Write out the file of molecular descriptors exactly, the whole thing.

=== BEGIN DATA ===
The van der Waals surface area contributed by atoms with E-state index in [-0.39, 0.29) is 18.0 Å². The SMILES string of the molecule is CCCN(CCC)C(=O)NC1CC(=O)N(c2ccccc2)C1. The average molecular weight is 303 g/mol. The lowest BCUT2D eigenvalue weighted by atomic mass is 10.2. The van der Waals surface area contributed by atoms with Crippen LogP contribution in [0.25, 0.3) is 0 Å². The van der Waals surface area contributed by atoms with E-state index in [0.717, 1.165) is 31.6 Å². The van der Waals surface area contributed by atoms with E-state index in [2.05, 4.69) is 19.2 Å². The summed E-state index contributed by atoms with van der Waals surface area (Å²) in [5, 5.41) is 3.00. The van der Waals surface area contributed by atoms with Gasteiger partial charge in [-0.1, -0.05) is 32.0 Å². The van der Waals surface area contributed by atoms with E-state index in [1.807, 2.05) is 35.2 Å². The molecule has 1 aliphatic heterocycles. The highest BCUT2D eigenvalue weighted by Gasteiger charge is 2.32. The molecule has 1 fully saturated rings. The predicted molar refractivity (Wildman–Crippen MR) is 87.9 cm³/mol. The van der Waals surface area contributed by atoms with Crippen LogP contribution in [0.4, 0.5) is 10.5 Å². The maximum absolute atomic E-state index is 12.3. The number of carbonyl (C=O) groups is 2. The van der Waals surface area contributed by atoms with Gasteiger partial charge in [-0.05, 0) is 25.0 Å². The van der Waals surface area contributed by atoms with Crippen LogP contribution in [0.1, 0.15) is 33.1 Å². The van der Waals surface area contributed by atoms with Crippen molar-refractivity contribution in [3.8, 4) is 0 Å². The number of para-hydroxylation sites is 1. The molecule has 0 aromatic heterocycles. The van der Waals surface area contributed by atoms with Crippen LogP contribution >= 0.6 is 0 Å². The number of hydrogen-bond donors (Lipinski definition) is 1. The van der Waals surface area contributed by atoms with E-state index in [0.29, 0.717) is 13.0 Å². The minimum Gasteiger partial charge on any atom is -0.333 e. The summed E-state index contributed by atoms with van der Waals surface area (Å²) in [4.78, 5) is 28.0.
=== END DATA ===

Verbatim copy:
The van der Waals surface area contributed by atoms with E-state index in [-0.39, 0.29) is 18.0 Å². The SMILES string of the molecule is CCCN(CCC)C(=O)NC1CC(=O)N(c2ccccc2)C1. The average molecular weight is 303 g/mol. The lowest BCUT2D eigenvalue weighted by atomic mass is 10.2. The van der Waals surface area contributed by atoms with Crippen LogP contribution in [0.25, 0.3) is 0 Å². The van der Waals surface area contributed by atoms with E-state index in [0.717, 1.165) is 31.6 Å². The van der Waals surface area contributed by atoms with E-state index in [2.05, 4.69) is 19.2 Å². The summed E-state index contributed by atoms with van der Waals surface area (Å²) in [5, 5.41) is 3.00. The van der Waals surface area contributed by atoms with Gasteiger partial charge in [-0.1, -0.05) is 32.0 Å². The van der Waals surface area contributed by atoms with E-state index in [1.807, 2.05) is 35.2 Å². The molecule has 1 aliphatic heterocycles. The highest BCUT2D eigenvalue weighted by Gasteiger charge is 2.32. The molecule has 1 fully saturated rings. The predicted molar refractivity (Wildman–Crippen MR) is 87.9 cm³/mol. The van der Waals surface area contributed by atoms with Crippen LogP contribution in [0.4, 0.5) is 10.5 Å². The maximum absolute atomic E-state index is 12.3. The number of carbonyl (C=O) groups is 2. The van der Waals surface area contributed by atoms with Gasteiger partial charge in [-0.05, 0) is 25.0 Å². The van der Waals surface area contributed by atoms with Crippen LogP contribution in [0.1, 0.15) is 33.1 Å². The van der Waals surface area contributed by atoms with Crippen molar-refractivity contribution in [3.8, 4) is 0 Å². The number of para-hydroxylation sites is 1. The molecule has 0 aromatic heterocycles. The van der Waals surface area contributed by atoms with Crippen LogP contribution >= 0.6 is 0 Å². The number of hydrogen-bond donors (Lipinski definition) is 1. The van der Waals surface area contributed by atoms with E-state index in [0.29, 0.717) is 13.0 Å². The minimum Gasteiger partial charge on any atom is -0.333 e. The summed E-state index contributed by atoms with van der Waals surface area (Å²) in [4.78, 5) is 28.0.